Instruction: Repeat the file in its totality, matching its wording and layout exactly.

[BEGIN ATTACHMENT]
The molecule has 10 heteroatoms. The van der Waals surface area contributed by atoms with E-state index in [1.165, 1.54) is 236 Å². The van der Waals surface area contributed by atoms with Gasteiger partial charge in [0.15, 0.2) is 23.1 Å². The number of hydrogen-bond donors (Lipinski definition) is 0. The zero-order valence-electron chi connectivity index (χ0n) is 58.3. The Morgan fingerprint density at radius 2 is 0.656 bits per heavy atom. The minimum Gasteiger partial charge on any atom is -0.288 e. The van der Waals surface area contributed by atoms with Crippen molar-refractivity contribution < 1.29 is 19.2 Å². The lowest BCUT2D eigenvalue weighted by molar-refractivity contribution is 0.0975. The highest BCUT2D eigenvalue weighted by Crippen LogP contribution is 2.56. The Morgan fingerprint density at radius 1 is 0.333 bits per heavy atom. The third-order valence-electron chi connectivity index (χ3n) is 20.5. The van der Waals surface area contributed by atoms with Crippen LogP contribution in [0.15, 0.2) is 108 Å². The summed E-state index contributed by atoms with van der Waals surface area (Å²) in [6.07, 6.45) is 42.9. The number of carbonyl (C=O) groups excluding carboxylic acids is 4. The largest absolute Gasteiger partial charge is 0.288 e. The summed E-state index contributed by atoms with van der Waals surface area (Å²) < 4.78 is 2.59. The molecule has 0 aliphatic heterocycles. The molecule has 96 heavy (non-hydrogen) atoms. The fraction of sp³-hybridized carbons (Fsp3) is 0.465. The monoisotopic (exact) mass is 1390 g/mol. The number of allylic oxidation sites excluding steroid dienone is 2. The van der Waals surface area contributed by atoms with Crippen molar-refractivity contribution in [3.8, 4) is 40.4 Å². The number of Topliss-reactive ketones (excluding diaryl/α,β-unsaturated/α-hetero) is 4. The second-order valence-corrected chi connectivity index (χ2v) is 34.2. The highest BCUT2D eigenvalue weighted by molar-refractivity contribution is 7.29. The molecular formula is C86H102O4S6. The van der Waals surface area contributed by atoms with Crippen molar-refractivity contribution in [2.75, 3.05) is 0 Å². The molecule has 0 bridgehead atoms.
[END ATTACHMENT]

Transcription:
The molecule has 10 heteroatoms. The van der Waals surface area contributed by atoms with E-state index in [1.165, 1.54) is 236 Å². The van der Waals surface area contributed by atoms with Gasteiger partial charge in [0.15, 0.2) is 23.1 Å². The number of hydrogen-bond donors (Lipinski definition) is 0. The zero-order valence-electron chi connectivity index (χ0n) is 58.3. The Morgan fingerprint density at radius 2 is 0.656 bits per heavy atom. The minimum Gasteiger partial charge on any atom is -0.288 e. The van der Waals surface area contributed by atoms with Crippen molar-refractivity contribution < 1.29 is 19.2 Å². The lowest BCUT2D eigenvalue weighted by molar-refractivity contribution is 0.0975. The highest BCUT2D eigenvalue weighted by Crippen LogP contribution is 2.56. The Morgan fingerprint density at radius 1 is 0.333 bits per heavy atom. The third-order valence-electron chi connectivity index (χ3n) is 20.5. The van der Waals surface area contributed by atoms with Crippen LogP contribution in [0.15, 0.2) is 108 Å². The summed E-state index contributed by atoms with van der Waals surface area (Å²) in [6.07, 6.45) is 42.9. The number of carbonyl (C=O) groups excluding carboxylic acids is 4. The largest absolute Gasteiger partial charge is 0.288 e. The summed E-state index contributed by atoms with van der Waals surface area (Å²) < 4.78 is 2.59. The molecule has 0 aliphatic heterocycles. The molecule has 96 heavy (non-hydrogen) atoms. The fraction of sp³-hybridized carbons (Fsp3) is 0.465. The monoisotopic (exact) mass is 1390 g/mol. The number of allylic oxidation sites excluding steroid dienone is 2. The van der Waals surface area contributed by atoms with Crippen molar-refractivity contribution in [3.8, 4) is 40.4 Å². The number of Topliss-reactive ketones (excluding diaryl/α,β-unsaturated/α-hetero) is 4. The second-order valence-corrected chi connectivity index (χ2v) is 34.2. The highest BCUT2D eigenvalue weighted by molar-refractivity contribution is 7.29. The molecular formula is C86H102O4S6. The van der Waals surface area contributed by atoms with Crippen molar-refractivity contribution in [2.75, 3.05) is 0 Å². The molecule has 0 bridgehead atoms.